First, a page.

Hostname: page-component-6b989bf9dc-pkhfk Total loading time: 0 Render date: 2024-04-13T00:12:22.156Z Has data issue: false hasContentIssue false

Fine-tuning arguments and biological design arguments: can the theist have both?

Published online by Cambridge University Press:  19 July 2019

University of Wisconsin, Madison, 600 North Park Street, Madison, WI53706, USA.


There are at least two kinds of design arguments for theism: fine-tuning arguments and biological design arguments. Dougherty and Poston (2008) have argued that the success of one requires the failure of the other, and vice versa. The reason is that the success of these arguments hinges on the following crucial probability: the probability that biological life exists somewhere in the universe given that (a) our universe is finely tuned and that (b) biological development is unguided by intelligence. According to Dougherty and Poston, fine-tuning arguments require that the crucial probability is high while biological design arguments require that the crucial probability is low. As a result, at most one of these design arguments can factor into a cumulative case argument for theism. I argue that this is mistaken. Specifically, I show that fine-tuning arguments can succeed even if the crucial probability is low.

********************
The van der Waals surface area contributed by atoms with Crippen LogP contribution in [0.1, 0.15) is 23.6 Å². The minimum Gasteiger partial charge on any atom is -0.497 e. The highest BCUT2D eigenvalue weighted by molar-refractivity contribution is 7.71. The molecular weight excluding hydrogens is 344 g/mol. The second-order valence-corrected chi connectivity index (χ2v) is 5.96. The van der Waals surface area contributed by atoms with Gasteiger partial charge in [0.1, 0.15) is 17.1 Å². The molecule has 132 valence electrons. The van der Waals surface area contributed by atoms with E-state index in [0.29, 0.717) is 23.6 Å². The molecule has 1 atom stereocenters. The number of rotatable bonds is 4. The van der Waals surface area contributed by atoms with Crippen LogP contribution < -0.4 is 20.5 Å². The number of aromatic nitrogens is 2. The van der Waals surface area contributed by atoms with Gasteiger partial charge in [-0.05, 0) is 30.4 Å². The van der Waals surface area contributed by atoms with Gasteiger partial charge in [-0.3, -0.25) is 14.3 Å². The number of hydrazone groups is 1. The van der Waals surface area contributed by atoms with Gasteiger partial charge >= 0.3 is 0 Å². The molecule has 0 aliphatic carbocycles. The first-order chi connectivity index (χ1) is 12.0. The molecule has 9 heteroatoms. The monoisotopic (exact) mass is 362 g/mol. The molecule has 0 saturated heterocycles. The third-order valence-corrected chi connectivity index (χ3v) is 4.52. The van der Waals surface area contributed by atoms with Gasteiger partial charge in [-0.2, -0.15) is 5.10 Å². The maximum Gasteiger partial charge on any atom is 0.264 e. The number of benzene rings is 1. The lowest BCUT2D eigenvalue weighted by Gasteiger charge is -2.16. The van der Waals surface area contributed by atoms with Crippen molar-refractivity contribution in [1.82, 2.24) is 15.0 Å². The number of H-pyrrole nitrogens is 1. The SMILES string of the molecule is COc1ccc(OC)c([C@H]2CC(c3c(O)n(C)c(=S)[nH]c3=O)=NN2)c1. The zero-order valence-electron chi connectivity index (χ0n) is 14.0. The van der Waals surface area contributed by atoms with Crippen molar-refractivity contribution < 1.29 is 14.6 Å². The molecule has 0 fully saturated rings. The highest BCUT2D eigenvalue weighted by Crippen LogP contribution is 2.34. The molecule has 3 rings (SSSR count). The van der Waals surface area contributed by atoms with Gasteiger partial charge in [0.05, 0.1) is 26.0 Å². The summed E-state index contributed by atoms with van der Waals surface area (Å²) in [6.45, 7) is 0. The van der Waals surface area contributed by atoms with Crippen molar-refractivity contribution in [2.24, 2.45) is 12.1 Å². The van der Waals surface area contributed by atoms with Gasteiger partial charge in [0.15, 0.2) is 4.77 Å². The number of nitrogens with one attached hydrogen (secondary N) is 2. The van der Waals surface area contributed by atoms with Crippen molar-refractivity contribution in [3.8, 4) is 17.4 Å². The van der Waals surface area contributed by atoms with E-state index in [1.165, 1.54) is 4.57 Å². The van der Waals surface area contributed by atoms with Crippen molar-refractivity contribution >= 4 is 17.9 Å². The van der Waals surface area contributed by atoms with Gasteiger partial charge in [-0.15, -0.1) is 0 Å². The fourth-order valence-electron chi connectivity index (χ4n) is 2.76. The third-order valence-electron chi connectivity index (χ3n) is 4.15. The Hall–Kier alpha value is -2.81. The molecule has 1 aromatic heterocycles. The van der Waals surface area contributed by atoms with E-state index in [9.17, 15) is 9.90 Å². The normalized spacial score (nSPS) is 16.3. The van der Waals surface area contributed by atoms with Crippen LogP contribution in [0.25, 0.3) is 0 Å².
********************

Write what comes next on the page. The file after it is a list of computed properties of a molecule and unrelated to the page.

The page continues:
Original Article
Copyright © Cambridge University Press 2019

Access options

Get access to the full version of this content by using one of the access options below. (Log in options will check for institutional or personal access. Content may require purchase if you do not have access.)


Collins, R. (2009) ‘The teleological argument: an exploration of the fine-tuning of the universe’, in Craig, William Lane & Moreland, J. P. (eds) The Blackwell Companion to Natural Theology (Oxford: Blackwell), 202281.CrossRefGoogle Scholar
Dougherty, T. & Poston, T. (2008) ‘A user's guide to design arguments’, Religious Studies, 44, 99110.CrossRefGoogle Scholar
Leslie, J. (1989) Universes (New York: Routledge).Google Scholar
McGrew, L. (2004) ‘Testability, likelihoods, and design’, Philo, 7, 521.CrossRefGoogle Scholar
McGrew, T. (2005) ‘Toward a rational reconstruction of design inferences’, Philosophia Christi, 7, 253298.CrossRefGoogle Scholar
Schroeder, M. (2007) Slaves of the Passions (Oxford: Oxford University Press).CrossRefGoogle Scholar
Swinburne, R. (2004) The Existence of God, 2nd edn (Oxford: Oxford University Press).CrossRefGoogle Scholar